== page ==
Another book addition to the micromuseum catalogue. This one dates from 1977 and is a beguiling publication. I had this book lying around (on top of a fender twin reverb to be precise) because I was going to do this post about it and a friend was round and she kept being drawn to it. It’s a poem illustrated with artwork. The poem is quite long and is by Wallace Stevens. Its inspiration was Picasso‘s painting vieux guitariste aveugle. Stevens’ poem is called The Man With The Blue Guitar and Hockney’s etchings are entitled The Blue Guitar. The project was devised by Hockney in the summer of 1976 while he was on holiday on Fire Island, New York.
To give some sort of notion of the book I have selected a few random clips of verse and scanned 3 of the illustrations. The concept of a great poem illustrated by great art is a strong one. There are probably some other books like that around, I will investigate, but if there are I can’t imagine that any could be better than this. I’ll let you know.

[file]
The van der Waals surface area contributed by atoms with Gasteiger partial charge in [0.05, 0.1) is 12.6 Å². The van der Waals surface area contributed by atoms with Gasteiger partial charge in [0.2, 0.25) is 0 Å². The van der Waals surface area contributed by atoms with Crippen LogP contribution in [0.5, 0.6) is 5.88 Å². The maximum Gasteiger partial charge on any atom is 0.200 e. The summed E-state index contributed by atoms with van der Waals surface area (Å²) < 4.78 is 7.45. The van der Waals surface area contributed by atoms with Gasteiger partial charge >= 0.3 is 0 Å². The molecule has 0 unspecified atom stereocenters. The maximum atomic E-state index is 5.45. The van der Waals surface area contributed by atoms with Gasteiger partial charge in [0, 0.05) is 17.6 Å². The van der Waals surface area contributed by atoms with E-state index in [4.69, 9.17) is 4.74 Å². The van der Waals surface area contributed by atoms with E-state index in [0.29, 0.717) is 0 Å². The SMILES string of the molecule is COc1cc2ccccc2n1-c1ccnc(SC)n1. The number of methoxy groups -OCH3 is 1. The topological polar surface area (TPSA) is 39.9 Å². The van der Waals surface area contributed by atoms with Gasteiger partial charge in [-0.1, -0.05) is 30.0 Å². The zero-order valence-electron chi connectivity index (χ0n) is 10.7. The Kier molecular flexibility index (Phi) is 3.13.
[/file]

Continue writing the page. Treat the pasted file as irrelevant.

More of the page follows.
Things as they are have been destroyed
Have I? Am I a man that is dead
At a table at which the food is cold?
Is my thought a memory, not alive?
Slowly the ivy on the stones
Becomes the stones. Women become
The cities, children become the fields
And men in waves become the sea.
Dew-dapper clapper-traps, blazing
From crusty stacks above machines.
Ecce, Oxidia is the seed
Dropped out of this amber-ember pod,
Oxidia is the soot of fire,
Oxidia is Olympia.
Finally, these are the last words of the book.